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Showing posts from May, 2017

A Step-by-step guide to post-processing a thingiverse Darth Vader without any sanding or acetone Part 1

EQUIPMENT USED:

Plastic plateSoft Paint brushClean waterMethylated spiritsSoft, clean clothHair dryer or fan.
PRODUCTS USED:

Poly-clean Plastic CleanerProto-fill Liquid Plastic (Jet black Ultra-matte finish)


3D Printed Part - Before Post-Processing

METHOD:
First clean your object’s surface with Poly-clean Plastic Cleaner.

Before using Proto-fill, be sure to stir the contents thoroughly before you start, as the ingredients tend to settle on the bottom. The product may be sprayed if you have the equipment. Use a disposable plastic plate to place your model on, which are made from a type of plastic, that Proto-fill won’t stick to. Some take-away containers and lids are also suitable.

Brush the first coat of Proto-fill, in a horizontal direction, or in the direction of the grooves. The product goes on like a liquid plastic and is shiny when it’s wet and dries to a matte finish. Because of the rich nature of the resin-system, allow the product time to self-level and even out before applying low…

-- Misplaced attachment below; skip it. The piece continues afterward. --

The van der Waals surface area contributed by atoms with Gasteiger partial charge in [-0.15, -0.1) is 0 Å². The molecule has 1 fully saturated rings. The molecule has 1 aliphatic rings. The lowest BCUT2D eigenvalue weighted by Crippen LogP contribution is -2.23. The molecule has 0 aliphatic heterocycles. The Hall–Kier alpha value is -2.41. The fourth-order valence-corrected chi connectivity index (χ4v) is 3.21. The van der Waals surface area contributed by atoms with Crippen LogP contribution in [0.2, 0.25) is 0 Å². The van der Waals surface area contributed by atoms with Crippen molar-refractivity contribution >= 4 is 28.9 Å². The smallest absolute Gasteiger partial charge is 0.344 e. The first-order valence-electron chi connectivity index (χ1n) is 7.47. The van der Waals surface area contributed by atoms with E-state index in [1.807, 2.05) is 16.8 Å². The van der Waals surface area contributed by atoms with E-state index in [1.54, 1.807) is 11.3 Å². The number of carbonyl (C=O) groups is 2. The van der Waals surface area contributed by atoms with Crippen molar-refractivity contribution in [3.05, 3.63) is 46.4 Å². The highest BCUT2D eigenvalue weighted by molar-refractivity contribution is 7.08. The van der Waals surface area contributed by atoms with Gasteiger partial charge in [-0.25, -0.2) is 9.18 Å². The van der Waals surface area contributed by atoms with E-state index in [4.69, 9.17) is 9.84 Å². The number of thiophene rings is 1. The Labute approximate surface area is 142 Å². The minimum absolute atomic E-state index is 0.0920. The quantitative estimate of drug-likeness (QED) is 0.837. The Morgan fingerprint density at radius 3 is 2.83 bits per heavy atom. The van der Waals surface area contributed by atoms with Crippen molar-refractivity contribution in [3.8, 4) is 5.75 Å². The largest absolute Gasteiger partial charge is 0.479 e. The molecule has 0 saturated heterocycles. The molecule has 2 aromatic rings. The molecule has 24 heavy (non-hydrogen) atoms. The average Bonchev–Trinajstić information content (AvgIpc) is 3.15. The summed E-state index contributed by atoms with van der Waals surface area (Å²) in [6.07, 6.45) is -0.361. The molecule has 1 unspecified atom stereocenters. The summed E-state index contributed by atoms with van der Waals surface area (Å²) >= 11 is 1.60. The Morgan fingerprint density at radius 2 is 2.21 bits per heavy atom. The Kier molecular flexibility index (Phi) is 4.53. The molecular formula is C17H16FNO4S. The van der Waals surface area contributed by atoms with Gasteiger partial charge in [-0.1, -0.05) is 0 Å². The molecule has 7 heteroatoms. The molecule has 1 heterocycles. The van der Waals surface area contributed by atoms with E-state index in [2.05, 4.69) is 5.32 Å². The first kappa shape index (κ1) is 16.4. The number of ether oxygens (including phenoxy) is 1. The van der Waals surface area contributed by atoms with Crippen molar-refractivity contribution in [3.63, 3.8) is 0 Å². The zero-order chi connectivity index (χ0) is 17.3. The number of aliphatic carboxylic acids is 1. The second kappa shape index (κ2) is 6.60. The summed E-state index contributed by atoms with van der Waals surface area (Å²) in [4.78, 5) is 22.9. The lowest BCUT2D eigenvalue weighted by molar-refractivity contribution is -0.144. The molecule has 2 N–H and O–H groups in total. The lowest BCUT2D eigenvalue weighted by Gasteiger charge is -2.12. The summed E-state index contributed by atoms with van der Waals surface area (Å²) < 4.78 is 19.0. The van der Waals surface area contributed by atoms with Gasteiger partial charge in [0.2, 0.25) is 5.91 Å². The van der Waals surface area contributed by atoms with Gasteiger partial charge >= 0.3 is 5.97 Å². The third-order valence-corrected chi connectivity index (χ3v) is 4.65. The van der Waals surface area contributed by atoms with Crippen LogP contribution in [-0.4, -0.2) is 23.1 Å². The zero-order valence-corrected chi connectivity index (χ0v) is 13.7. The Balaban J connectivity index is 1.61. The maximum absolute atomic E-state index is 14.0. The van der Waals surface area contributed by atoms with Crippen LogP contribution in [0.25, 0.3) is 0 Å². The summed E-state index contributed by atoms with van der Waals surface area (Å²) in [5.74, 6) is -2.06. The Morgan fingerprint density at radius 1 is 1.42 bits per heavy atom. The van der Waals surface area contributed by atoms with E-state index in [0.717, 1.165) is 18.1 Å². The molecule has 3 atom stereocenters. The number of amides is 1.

ARTEC Eva 3D scans its first submarine

Who can tell how much heritage has been destroyed by time, man and nature? Countless monuments and artefacts have been lost forever, leaving traces only in manuscripts, books, photos and memories of the lucky ones to have seen them. But things have changed with the advent of 3D scanning as more and more institutes and museums have started to embrace the technology to save precious and fragile legacy in 3D.
Artec 3D scanners have been used extensively to digitize museum collections and historical sites, from scanning Assyrian reliefs at the British Museum to 3D capturing excavation sites with fossilized bones of prehistoric animals and hominids in Kenya.
The extent of heritage preservation is not confined to antiques and fossils, though. Artefacts of more recent history also need to be conserved. One of the examples of such artefacts is this Biber mini-submarine that has been 3D scanned by Artec’s Dutch partner Erwin Kanters, the head of the 3D tech company Miniyours.

The Biber, the G…

Sanding or vapour smoothing your print lines, is so... 2016.

Those in the know are switching from sanding and dangerous acetone smoothing, to a much smarter solution for smoothing 3d printed striations or "print lines" and visible part joins. 3D formulations Proto-fill easily and safely makes, print lines and joints, disappear.


Let's face it. Sanding and vapour smoothing are "subtractive" methods which are in contrast to the very principle of "additive" manufacturing. Once you begin sanding, the dimensions and integrity of your print is compromised. Sand too much, and there is no going back. Sanding your plastic parts, may also alter the colour and appearance of the surface, for instance, giving a black plastic a dark grey (scratched) appearance. Apart from the obviously extremely dangerous practice of vapour smoothing with acetone, the procedure is difficult to control and results are permanent. Proto-fill is a safer, water-based, non- hazardous and non-flammable product. You no longer need a dedicated post-p…